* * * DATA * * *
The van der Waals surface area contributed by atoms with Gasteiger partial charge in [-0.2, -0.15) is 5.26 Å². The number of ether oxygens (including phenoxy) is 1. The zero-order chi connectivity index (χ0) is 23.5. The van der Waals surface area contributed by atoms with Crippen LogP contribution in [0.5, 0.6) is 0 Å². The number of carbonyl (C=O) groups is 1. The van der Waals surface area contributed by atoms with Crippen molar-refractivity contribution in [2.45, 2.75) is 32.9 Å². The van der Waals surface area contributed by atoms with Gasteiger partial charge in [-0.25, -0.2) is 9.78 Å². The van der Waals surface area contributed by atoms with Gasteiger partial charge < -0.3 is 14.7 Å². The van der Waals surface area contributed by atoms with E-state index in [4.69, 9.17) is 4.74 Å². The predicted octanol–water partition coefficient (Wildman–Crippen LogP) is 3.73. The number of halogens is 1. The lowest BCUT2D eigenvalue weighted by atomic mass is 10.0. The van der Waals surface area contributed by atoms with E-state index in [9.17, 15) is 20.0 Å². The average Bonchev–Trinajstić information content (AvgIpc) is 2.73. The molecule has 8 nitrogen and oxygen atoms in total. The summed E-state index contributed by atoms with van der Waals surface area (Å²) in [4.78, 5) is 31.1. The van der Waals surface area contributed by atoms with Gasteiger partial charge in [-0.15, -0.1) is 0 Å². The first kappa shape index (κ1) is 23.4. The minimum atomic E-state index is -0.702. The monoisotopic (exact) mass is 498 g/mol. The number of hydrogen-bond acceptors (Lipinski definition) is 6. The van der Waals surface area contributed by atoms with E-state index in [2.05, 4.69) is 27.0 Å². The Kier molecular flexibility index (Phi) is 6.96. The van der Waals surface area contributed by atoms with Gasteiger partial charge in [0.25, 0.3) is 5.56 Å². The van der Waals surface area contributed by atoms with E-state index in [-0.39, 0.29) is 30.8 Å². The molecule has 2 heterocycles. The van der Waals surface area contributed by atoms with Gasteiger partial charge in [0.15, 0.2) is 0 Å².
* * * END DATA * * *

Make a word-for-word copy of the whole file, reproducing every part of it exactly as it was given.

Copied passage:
The van der Waals surface area contributed by atoms with Gasteiger partial charge in [-0.2, -0.15) is 5.26 Å². The number of ether oxygens (including phenoxy) is 1. The zero-order chi connectivity index (χ0) is 23.5. The van der Waals surface area contributed by atoms with Crippen LogP contribution in [0.5, 0.6) is 0 Å². The number of carbonyl (C=O) groups is 1. The van der Waals surface area contributed by atoms with Crippen molar-refractivity contribution in [2.45, 2.75) is 32.9 Å². The van der Waals surface area contributed by atoms with Gasteiger partial charge in [-0.25, -0.2) is 9.78 Å². The van der Waals surface area contributed by atoms with Gasteiger partial charge < -0.3 is 14.7 Å². The van der Waals surface area contributed by atoms with E-state index in [4.69, 9.17) is 4.74 Å². The predicted octanol–water partition coefficient (Wildman–Crippen LogP) is 3.73. The number of halogens is 1. The lowest BCUT2D eigenvalue weighted by atomic mass is 10.0. The van der Waals surface area contributed by atoms with E-state index in [9.17, 15) is 20.0 Å². The average Bonchev–Trinajstić information content (AvgIpc) is 2.73. The molecule has 8 nitrogen and oxygen atoms in total. The summed E-state index contributed by atoms with van der Waals surface area (Å²) in [4.78, 5) is 31.1. The van der Waals surface area contributed by atoms with Gasteiger partial charge in [-0.15, -0.1) is 0 Å². The first kappa shape index (κ1) is 23.4. The minimum atomic E-state index is -0.702. The monoisotopic (exact) mass is 498 g/mol. The number of hydrogen-bond acceptors (Lipinski definition) is 6. The van der Waals surface area contributed by atoms with E-state index in [2.05, 4.69) is 27.0 Å². The Kier molecular flexibility index (Phi) is 6.96. The van der Waals surface area contributed by atoms with Gasteiger partial charge in [0.25, 0.3) is 5.56 Å². The van der Waals surface area contributed by atoms with E-state index in [-0.39, 0.29) is 30.8 Å². The molecule has 2 heterocycles. The van der Waals surface area contributed by atoms with Gasteiger partial charge in [0.15, 0.2) is 0 Å².